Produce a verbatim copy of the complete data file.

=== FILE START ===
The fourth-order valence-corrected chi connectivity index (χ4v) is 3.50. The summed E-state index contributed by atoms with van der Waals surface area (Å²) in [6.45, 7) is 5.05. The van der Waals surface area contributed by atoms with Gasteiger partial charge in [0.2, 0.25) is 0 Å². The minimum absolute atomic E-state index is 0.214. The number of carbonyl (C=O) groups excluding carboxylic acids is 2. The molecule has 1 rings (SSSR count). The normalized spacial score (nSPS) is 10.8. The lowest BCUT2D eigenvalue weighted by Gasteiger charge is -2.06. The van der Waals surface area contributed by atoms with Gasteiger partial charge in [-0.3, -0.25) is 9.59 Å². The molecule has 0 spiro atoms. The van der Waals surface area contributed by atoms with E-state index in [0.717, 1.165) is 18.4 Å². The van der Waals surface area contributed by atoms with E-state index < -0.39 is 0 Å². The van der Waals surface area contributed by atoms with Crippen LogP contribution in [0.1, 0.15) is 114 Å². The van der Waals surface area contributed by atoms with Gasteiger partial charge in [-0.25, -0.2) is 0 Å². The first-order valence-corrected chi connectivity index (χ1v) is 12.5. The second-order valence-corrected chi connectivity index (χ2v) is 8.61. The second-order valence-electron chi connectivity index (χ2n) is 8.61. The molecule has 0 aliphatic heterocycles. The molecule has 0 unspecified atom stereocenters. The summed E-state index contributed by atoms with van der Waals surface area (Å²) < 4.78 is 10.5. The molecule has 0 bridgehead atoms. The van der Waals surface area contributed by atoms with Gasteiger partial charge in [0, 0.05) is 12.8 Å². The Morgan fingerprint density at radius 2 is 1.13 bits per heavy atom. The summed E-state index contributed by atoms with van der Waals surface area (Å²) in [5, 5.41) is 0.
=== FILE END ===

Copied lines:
The fourth-order valence-corrected chi connectivity index (χ4v) is 3.50. The summed E-state index contributed by atoms with van der Waals surface area (Å²) in [6.45, 7) is 5.05. The van der Waals surface area contributed by atoms with Gasteiger partial charge in [0.2, 0.25) is 0 Å². The minimum absolute atomic E-state index is 0.214. The number of carbonyl (C=O) groups excluding carboxylic acids is 2. The molecule has 1 rings (SSSR count). The normalized spacial score (nSPS) is 10.8. The lowest BCUT2D eigenvalue weighted by Gasteiger charge is -2.06. The van der Waals surface area contributed by atoms with Gasteiger partial charge in [-0.3, -0.25) is 9.59 Å². The molecule has 0 spiro atoms. The van der Waals surface area contributed by atoms with E-state index in [0.717, 1.165) is 18.4 Å². The van der Waals surface area contributed by atoms with E-state index < -0.39 is 0 Å². The van der Waals surface area contributed by atoms with Crippen LogP contribution in [0.1, 0.15) is 114 Å². The van der Waals surface area contributed by atoms with Gasteiger partial charge in [-0.25, -0.2) is 0 Å². The first-order valence-corrected chi connectivity index (χ1v) is 12.5. The second-order valence-corrected chi connectivity index (χ2v) is 8.61. The second-order valence-electron chi connectivity index (χ2n) is 8.61. The molecule has 0 aliphatic heterocycles. The molecule has 0 unspecified atom stereocenters. The summed E-state index contributed by atoms with van der Waals surface area (Å²) < 4.78 is 10.5. The molecule has 0 bridgehead atoms. The van der Waals surface area contributed by atoms with Gasteiger partial charge in [0, 0.05) is 12.8 Å². The Morgan fingerprint density at radius 2 is 1.13 bits per heavy atom. The summed E-state index contributed by atoms with van der Waals surface area (Å²) in [5, 5.41) is 0.